Children deserve to go about their lives free of unwanted aggression. They need to be able to have a safe learning environment. Bullying can take a terrible toll. It can be disruptive and very harmful. We need consistent policies in place to educate students about its harm and to stop its practice.
What do we do about it?
You can help your child cope with the challenges of childhood by being a good role model and handling your own adult challenges well. You can take time to think before reacting, practicing some mindfulness in your chaotic world.
You can point out others who act as good role models and those who don’t. You can identify when someone crosses the line from civil and courteous communication to callousness, crassness, or cruelty and discuss other approaches that could have been taken.
You can do a bit of research. A good place to start is the site stopbullying.gov. There you will find a good deal of helpful information on the key role parents can play.
Be vigilant in monitoring changes in behavior and perspective. Stopbullying.org lists some warning signs to watch for including: declining grades or sudden disinterest in school, loss of friends, avoidance of social situations, decrease in self esteem, losing items of importance, changes in eating habits, difficulty sleeping, or self-destructive behaviors or attitudes. Any of these should prompt followup. Talk to your child if he or she displays any sort of behavioral or emotional changes.
Work with your child to develop a plan to respond to the challenges of bullying. Keep lines of communication open. Inquire into what is happening in your son or daughter’s world. Talk to individuals at your child’s school when necessary.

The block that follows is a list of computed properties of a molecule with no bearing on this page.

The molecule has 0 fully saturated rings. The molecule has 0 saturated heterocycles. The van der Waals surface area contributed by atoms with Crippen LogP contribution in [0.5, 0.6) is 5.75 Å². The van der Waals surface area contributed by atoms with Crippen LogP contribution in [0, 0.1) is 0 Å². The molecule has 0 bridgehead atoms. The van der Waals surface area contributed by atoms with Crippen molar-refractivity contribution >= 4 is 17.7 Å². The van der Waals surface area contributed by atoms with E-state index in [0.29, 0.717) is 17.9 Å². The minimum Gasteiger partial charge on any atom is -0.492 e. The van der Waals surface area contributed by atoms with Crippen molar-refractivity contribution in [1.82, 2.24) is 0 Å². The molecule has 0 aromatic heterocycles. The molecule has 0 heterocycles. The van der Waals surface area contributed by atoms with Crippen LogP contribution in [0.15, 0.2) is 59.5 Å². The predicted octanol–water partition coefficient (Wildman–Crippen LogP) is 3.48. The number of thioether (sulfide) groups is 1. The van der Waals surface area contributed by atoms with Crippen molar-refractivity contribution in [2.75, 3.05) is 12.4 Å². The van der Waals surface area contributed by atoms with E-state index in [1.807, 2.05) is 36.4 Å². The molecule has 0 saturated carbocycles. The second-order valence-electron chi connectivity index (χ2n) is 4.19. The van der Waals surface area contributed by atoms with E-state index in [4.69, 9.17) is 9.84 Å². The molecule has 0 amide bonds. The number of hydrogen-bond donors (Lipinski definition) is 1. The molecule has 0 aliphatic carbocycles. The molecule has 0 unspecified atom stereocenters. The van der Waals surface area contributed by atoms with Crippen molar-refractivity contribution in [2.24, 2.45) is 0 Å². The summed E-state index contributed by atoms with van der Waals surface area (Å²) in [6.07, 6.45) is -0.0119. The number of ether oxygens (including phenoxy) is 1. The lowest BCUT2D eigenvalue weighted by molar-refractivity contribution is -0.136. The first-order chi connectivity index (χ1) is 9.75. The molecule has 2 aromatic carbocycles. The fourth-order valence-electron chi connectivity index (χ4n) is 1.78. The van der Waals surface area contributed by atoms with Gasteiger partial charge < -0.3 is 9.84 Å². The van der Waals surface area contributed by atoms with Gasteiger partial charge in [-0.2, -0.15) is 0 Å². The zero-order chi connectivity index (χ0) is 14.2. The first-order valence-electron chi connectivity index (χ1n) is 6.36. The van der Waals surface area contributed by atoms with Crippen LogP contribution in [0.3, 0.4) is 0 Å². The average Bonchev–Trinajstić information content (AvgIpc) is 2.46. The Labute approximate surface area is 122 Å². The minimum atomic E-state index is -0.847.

In a column we wrote in May, we referred to the work of Professor Justin Patchin, co-founder of the Cyberbullying Research Center at the University of Wisconsin. We suggested that research at the Center indicated that bullying was on the rise. More accurately, Professor Patchin concludes, “there is no clear trend that bullying overall has increased in the last five years, but bullying based on race and color may be occurring with greater frequency in recent months. More nationally-representative data collected over a longer period of time would be needed to better understand what is really going on.”
Professor Patchin writes, “the political rancor prominently portrayed on television and online provides an opportunity for parents and educators to teach appropriate discourse. Our children are paying close attention. They see our Facebook posts and overhear our conversations with friends. Hopefully what they see and hear is respectful and kind, even if the subject of the conversation is someone with whom we vehemently disagree.”
For more on this, see cyberbullying.org/trump-effect-bullying.
For more about the Cyberbullying Research Center, see cyberbullying.org.
Tom Tozer and Bill Black are authors of “Dads2Dads: Tools for Raising Teenagers.” Like them on Facebook and follow them on Twitter @dads2dadsllc. Contact them at firstname.lastname@example.org.